On the topic of carbohydrates in dog food, there’s another concept you’ll want to understand: “net carbs.”
Net carbs refers to the total number of carbs that are actually digested by the body. As we mentioned earlier, fibers are a complex carb that can’t be absorbed. So, net carbs do away with them (as well as a portion of the sugar alcohols in some cases).
Net carbs isn’t an officially recognized term by the AAFCO (or other nutritional health organizations) and there are a lot of opinions about how helpful it is as a guideline. It’s also never going to be entirely accurate because it doesn’t factor in the effects of processing on fiber.
In general, though, it may be worth looking into if your pup experiences blood sugar issues or needs help with weight loss.
Are Carbs Good for Dogs?
In general, carbs are good for our four-footers.
They provide an important source of energy and can help support and maintain their digestive systems. Carbs are also often used to improve the texture and taste of dog kibble — something your pup will no doubt appreciate.
A common misconception is that dogs aren’t able to digest and metabolize carbs properly. However, four-footers are more than capable of digesting cooked carbs, especially in the form and quantity that appears in kibble.
And while carbs aren’t technically “essential” in our puppers’ diets — they have no dietary requirement for carbs and can get everything they need from the two other main macronutrients (proteins and fats) — carbs do have benefits and are often rich in other important nutrients, like antioxidants, vitamins, and fatty acids.
All that said, carbs aren’t ideal for every pup. Some dogs have health conditions that cause them to need fewer carbs than others. We’ll delve deeper into these health conditions below.
Which Dogs Need Low-Carb Diets?
Canines experiencing the following health complications may benefit from a low-carb diet:
- Diabetes: Diabetic dogs struggle with high blood sugar levels, and carbs — which have been known to increase sugar levels — can exacerbate symptoms and make the condition worse.
- Inflammatory conditions: Carbs (particularly refined carbs) have been associated with an increase in inflammation in the body, so cutting down on them may help alleviate inflammatory conditions such as arthritis and inflammatory bowel disease (IBD).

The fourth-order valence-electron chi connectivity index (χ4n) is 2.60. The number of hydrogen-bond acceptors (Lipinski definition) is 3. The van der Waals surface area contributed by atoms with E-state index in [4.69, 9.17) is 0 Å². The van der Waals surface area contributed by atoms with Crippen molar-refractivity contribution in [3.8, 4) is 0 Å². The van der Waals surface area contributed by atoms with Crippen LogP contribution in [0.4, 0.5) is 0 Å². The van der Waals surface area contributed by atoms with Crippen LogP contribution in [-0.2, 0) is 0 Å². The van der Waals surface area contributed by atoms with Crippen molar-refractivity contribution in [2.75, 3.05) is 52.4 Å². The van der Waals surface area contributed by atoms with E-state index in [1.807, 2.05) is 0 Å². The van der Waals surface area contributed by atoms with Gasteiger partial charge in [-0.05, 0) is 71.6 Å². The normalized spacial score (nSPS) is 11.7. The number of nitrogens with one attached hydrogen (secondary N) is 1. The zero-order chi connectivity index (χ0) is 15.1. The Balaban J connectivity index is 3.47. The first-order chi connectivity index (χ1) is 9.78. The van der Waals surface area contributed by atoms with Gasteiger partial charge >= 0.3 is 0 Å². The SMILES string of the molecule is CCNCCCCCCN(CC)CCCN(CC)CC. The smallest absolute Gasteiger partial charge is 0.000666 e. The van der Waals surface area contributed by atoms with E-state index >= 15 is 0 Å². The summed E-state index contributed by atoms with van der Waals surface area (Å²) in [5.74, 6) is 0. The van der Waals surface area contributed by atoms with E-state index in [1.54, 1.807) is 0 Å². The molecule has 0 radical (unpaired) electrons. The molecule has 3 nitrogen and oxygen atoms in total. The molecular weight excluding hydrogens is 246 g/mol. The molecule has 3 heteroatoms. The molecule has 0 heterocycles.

- Epilepsy: A 2019 study has shown that controlling carb content may potentially lead to fewer seizures. Just note that there isn’t much research into this area yet.
- Obesity: Simple carbs provide a lot of energy quickly, but if they’re not used immediately they (or excess calories in any other form) get stored in your four-footer’s body as fat.
- Allergies or food sensitivities: Some pups have allergies or food sensitivities to carb-rich foods, particularly grains like wheat and barley.
Low-Carb Dog Foods: FAQ
Carbs can be tricky to wrap your head around. We’ll try and help clear things up by answering some common questions pup parents have about low-carb dog foods.
What is a low-carb diet for dogs?
A low-carb diet for dogs is a diet that consists of a low carbohydrate intake (which necessitates a higher protein and/or fat content)). The diet can potentially help manage certain health conditions and is particularly well-suited to diabetic four-footers.
Low-carb dog foods generally have a carb content of below 25% and they come in a wide range of forms, flavors, and textures.
Should I consider feeding my dog a low-carb diet?
A low-carb diet can be a good option for pups with some specific health conditions. However, as you should before making any food change, discuss the issue with your vet.
Are low-carb dog foods suitable for all dogs?
Low-carb dog foods are suitable for many dogs, but once again, you should speak to your veterinarian before making dietary changes — the exact amount of each macronutrient a dog needs can vary on factors like age, weight, health, and activity level.
Do note that young puppies and pregnant (or nursing) dogs shouldn’t be put on low-carb diets. They need the carbs to support their higher energy needs and to minimize the risks of hypoglycemia.
What dry dog food has the fewest carbs?
The dry dog food with the fewest carbs is the Ketona Chicken Kibble, with a carb content of around 19%.
Is low carb dog food better?
Low-carb dog kibble isn’t necessarily better than other dog foods. The food that’s “best” for your pup ultimately depends on his individual needs. For example, low-carb dog food may be a great option for pups with diabetes or inflammatory conditions, but it isn’t a suitable option for all dogs.
Is your pup on a low-carb diet? What foods have worked the best for him, and have you noticed any positive effects on his health? Let us know in the comments down below, and feel free to share any other low-carb dog foods we’ve missed!